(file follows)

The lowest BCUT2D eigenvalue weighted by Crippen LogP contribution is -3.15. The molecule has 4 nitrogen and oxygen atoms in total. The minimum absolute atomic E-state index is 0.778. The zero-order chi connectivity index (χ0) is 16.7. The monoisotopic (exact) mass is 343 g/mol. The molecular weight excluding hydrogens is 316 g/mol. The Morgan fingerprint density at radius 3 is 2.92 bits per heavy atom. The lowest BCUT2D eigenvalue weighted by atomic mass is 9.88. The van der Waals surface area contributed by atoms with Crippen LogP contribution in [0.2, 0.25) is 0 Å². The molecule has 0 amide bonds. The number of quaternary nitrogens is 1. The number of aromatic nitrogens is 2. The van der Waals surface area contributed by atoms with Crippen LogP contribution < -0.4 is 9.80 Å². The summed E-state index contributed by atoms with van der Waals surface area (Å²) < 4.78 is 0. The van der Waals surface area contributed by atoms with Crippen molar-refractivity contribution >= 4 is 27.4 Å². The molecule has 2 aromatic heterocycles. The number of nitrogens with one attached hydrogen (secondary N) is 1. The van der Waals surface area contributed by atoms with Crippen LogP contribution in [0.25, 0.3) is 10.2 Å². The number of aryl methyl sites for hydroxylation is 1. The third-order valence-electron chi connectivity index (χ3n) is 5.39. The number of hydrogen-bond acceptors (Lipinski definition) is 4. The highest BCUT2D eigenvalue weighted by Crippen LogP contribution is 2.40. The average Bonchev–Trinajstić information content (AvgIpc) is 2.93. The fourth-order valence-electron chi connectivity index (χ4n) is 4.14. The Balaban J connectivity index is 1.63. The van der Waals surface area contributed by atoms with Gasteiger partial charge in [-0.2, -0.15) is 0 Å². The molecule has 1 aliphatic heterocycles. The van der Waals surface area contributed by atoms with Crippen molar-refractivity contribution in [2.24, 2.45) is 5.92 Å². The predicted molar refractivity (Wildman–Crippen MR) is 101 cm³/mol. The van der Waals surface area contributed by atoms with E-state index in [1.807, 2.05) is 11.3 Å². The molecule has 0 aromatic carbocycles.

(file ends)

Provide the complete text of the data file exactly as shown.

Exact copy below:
The lowest BCUT2D eigenvalue weighted by Crippen LogP contribution is -3.15. The molecule has 4 nitrogen and oxygen atoms in total. The minimum absolute atomic E-state index is 0.778. The zero-order chi connectivity index (χ0) is 16.7. The monoisotopic (exact) mass is 343 g/mol. The molecular weight excluding hydrogens is 316 g/mol. The Morgan fingerprint density at radius 3 is 2.92 bits per heavy atom. The lowest BCUT2D eigenvalue weighted by atomic mass is 9.88. The van der Waals surface area contributed by atoms with Crippen LogP contribution in [0.2, 0.25) is 0 Å². The molecule has 0 amide bonds. The number of quaternary nitrogens is 1. The number of aromatic nitrogens is 2. The van der Waals surface area contributed by atoms with Crippen LogP contribution < -0.4 is 9.80 Å². The summed E-state index contributed by atoms with van der Waals surface area (Å²) < 4.78 is 0. The van der Waals surface area contributed by atoms with Crippen molar-refractivity contribution >= 4 is 27.4 Å². The molecule has 2 aromatic heterocycles. The number of nitrogens with one attached hydrogen (secondary N) is 1. The van der Waals surface area contributed by atoms with Crippen LogP contribution in [0.25, 0.3) is 10.2 Å². The number of aryl methyl sites for hydroxylation is 1. The third-order valence-electron chi connectivity index (χ3n) is 5.39. The number of hydrogen-bond acceptors (Lipinski definition) is 4. The highest BCUT2D eigenvalue weighted by Crippen LogP contribution is 2.40. The average Bonchev–Trinajstić information content (AvgIpc) is 2.93. The fourth-order valence-electron chi connectivity index (χ4n) is 4.14. The Balaban J connectivity index is 1.63. The van der Waals surface area contributed by atoms with Gasteiger partial charge in [-0.2, -0.15) is 0 Å². The molecule has 1 aliphatic heterocycles. The van der Waals surface area contributed by atoms with Crippen molar-refractivity contribution in [2.24, 2.45) is 5.92 Å². The predicted molar refractivity (Wildman–Crippen MR) is 101 cm³/mol. The van der Waals surface area contributed by atoms with E-state index in [1.807, 2.05) is 11.3 Å². The molecule has 0 aromatic carbocycles.